101 Grid­labd: Open Source Soft­ware for Smart Grid Net­work Stud­ies

The dis­tri­bu­tion of elec­tric sup­ply gen­er­ally faces a few prob­lems. The good news is that these prob­lems can be mod­elled math­e­mat­i­cally and stud­ied with­out any dan­ger to life and limb. Grid­labd is open source soft­ware which en­ables smart grid stud­ies.

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Economis­ing the op­er­a­tion of elec­tric­ity gen­er­a­tors is a prob­lem (called the ‘eco­nomic dis­patch prob­lem’) that has been faced since the 18th cen­tury. Math­e­mat­i­cal mod­els have been de­vel­oped to study such prob­lems. An­other prob­lem is the trans­mis­sion of power from the gen­er­a­tor to the cus­tomer, which is called ‘op­ti­mal power flow’. The third is the ‘unit com­mit­ment prob­lem’, which refers to find­ing the least-cost ON/OFF state of the avail­able power gen­er­a­tion re­sources to meet the elec­tri­cal load.

Economis­ing power sys­tem op­er­a­tions is still a prob­lem; hence, the term ‘smart grid’. A smart-grid is ca­pa­ble of mod­el­ling and study­ing each de­vice con­nected to the dis­tri­bu­tion sys­tem, which is highly in­ef­fi­cient com­pared to gen­er­a­tion and trans­mis­sion sys­tems. Therein lies the im­por­tance of Grid­labd soft­ware. Grid­labd is ca­pa­ble of mod­el­ling each and ev­ery com­po­nent in the power sys­tem with math­e­mat­ics run­ning in its core. It is pos­si­ble to sim­u­late time-se­ries char­ac­ter­is­tics from mi­cro-sec­onds to years. Hence, var­i­ous cases can be stud­ied on a com­puter be­fore ac­tual sys­tem im­ple­men­ta­tion. It helps in im­prov­ing the ef­fi­ciency of an ex­ist­ing sys­tem and the fu­ture ex­pan­sion of the dis­tri­bu­tion sys­tem. Fig­ure 1 (courtesy Wikipedia) shows a typ­i­cal power sys­tem net­work.

Grid­labd (GLD)

Grid­labd was de­vel­oped by the US De­part­ment of En­ergy

(DOE) at Pa­cific North­west Na­tional Lab­o­ra­tory (PNNL) un­der fund­ing from the Of­fice of Elec­tric­ity. While writ­ing this ar­ti­cle, the source code for Grid­labd was not avail­able in Ubuntu (am pre­sum­ing you’re a De­bian user). So the avail­able Red Hat pack­age man­ager (rpm) has been con­verted to De­bian (Deb). Grid­labd is the first sim­u­la­tion plat­form in which mod­ern en­ergy sys­tems are in­built. Time se­ries sim­u­la­tion and load mod­el­ling be­come eas­ier with Grid­labd from sub-sta­tion to cus­tomers (res­i­den­tial load). Grid­labd is an open source tool freely avail­able to any­one. It en­cour­ages col­lab­o­ra­tion with in­dus­try and academia. The BSD-style li­cence al­lows us to add or ex­tract our own mod­ules with­out com­pro­mis­ing the in­ter­nal in­tel­lec­tual prop­erty. The Web por­tal http://www.grid­labd.org/gld­por­tal has a GUI for quick real-time hands-on op­er­a­tion of Grid­labd.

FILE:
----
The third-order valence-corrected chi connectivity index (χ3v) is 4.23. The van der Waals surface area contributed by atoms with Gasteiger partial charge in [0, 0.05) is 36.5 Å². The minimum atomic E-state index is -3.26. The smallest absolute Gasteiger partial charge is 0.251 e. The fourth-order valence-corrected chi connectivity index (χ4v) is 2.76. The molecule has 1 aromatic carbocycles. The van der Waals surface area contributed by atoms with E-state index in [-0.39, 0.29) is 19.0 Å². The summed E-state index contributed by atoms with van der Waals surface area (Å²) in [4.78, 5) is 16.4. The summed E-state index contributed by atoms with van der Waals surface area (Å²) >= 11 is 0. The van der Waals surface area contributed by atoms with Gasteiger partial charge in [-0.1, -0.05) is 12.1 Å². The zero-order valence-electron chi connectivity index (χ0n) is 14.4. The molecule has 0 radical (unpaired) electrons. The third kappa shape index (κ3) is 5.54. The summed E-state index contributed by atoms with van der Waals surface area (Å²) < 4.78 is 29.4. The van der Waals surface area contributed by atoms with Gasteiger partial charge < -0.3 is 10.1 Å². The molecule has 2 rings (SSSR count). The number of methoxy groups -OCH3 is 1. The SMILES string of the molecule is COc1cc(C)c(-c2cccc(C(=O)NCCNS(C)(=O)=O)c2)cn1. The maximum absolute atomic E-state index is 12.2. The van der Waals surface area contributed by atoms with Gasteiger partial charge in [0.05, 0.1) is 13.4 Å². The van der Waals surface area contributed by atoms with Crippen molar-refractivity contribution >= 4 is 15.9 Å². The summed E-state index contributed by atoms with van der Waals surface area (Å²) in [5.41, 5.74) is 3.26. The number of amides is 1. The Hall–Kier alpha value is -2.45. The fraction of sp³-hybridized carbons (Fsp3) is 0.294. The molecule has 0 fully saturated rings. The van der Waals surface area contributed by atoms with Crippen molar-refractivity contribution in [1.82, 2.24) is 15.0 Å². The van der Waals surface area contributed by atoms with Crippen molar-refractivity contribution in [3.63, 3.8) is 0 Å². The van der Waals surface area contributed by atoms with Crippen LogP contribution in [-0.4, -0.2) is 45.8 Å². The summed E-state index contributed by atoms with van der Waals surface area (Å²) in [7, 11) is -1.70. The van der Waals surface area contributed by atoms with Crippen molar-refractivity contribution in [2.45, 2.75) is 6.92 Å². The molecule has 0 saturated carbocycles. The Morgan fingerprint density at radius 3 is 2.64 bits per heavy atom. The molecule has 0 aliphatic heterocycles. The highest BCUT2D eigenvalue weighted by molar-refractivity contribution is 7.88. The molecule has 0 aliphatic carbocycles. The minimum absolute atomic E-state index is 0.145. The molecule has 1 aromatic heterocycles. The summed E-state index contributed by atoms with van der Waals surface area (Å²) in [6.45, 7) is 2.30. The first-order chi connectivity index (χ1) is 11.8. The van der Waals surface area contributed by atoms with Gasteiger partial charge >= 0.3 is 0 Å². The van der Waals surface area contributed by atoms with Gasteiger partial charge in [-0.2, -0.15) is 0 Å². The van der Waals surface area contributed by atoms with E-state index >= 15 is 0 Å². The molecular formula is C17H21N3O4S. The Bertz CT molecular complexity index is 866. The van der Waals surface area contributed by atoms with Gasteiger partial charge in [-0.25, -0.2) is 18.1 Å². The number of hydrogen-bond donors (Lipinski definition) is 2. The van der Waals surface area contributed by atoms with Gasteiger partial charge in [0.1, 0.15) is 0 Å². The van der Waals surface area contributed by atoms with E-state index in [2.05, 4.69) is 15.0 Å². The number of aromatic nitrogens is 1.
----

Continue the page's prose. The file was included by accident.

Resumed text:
In­stal­la­tion and how it works

Since Grid­labd is not read­ily avail­able for in­stal­la­tion in Ubuntu, we need to con­vert the avail­able rpm pack­age to Deb. The steps to be fol­lowed are given here.

Open a ter­mi­nal and down­load the pack­age

hithu@linux:$ wget https://source­forge.net/projects/ grid­lab-d/files/grid­lab-d/Last%20sta­ble%20re­lease/ grid­labd-3.2.0-1.x86_64.rpm.

Af­ter down­load­ing, you can check the down­loaded file in your home direc­tory. To con­vert it to a Deb file, you need to in­stall the alien pack­age, as fol­lows:

hithu@linux:$ sudo apt-get in­stall alien

Con­vert the rpm to Deb by us­ing the com­mand given be­low:

hithu@linux:$ alien grid­labd−3.2.0−1.x8664.rpm

Exit the ter­mi­nal. Right-click and open the newly gen­er­ated De­bian file us­ing the Ubuntu soft­ware cen­ter pack­age man­ager to com­plete the in­stal­la­tion.

Check the in­stal­la­tion by us­ing the fol­low­ing com­mand:

hithu@linux:$ grid­labd --ver­sion

Grid­LAB-D 3.2.0-5368 (Jo­joba) 64-bit LINUX RE­LEASE

To try a sim­u­la­tion of res­i­den­tial tem­per­a­ture vari­a­tions for a year, save the code given be­low as res­i­den­tial.glm us­ing a text ed­i­tor (gedit):

clock { start­time '2017-02-01 00:00:00 UTC'; stop­time '2018-02-01 00:00:00 UTC';

} mod­ule res­i­den­tial; mod­ule tape; ob­ject house { ob­ject recorder { prop­erty air_tem­per­a­ture; file tem­per­a­ture.csv;

};

}

In ter­mi­nal, run the file:

as­grid­labd res­i­den­tial.glm

To see out­put:

more tem­per­a­ture.csv

2017-02-01 00:00:00 UTC,+72.4767 2017-02-01 01:00:00 UTC,+73.5292 2017-02-01 02:00:00 UTC,+74.1789 2017-02-01 03:00:00 UTC,+74.7188 2017-02-01 04:00:00 UTC,+75.1863 2017-02-01 05:00:00 UTC,+75.6680 2017-02-01 05:24:12 UTC,+76.0000 2017-02-01 05:29:10 UTC,+73.9968 2017-02-01 06:00:00 UTC,+75.9057 2017-02-01 06:02:18 UTC,+76.0006 2017-02-01 06:07:40 UTC,+73.9994 2017-02-01 06:25:12 UTC,+76.0006 2017-02-01 06:30:33 UTC,+73.9961 2017-02-01 06:48:21 UTC,+76.0001...

Hence, you have the re­sult of tem­per­a­ture vari­a­tions in a typ­i­cal house with hourly in­ter­vals, for a year. It is pos­si­ble to change the interval, add the lo­ca­tion of me­te­o­ro­log­i­cal data, mea­sure var­i­ous pa­ram­e­ters, add more im­plicit de­vices, and much more.

There are many mod­ules avail­able within this soft­ware:

grid­labd --mod­help res­i­den­tial

The mod­ule given above the list of the var­i­ous classes and ob­jects pos­si­ble in a res­i­den­tial sim­u­la­tion. For ex­am­ple, class ‘freezer’ has…

class freezer { par­ent res­i­den­tial_en­duse; class res­i­den­tial_en­duse { load­shape shape; en­duse load; // the en­duse load de­scrip­tion com­plex en­ergy[kVAh];

// the to­tal en­ergy con­sumed since the last me­ter read­ing

com­plex power[kVA];

// the to­tal power con­sump­tion of the load

Fig­ure 1: Typ­i­cal power sys­tem net­work

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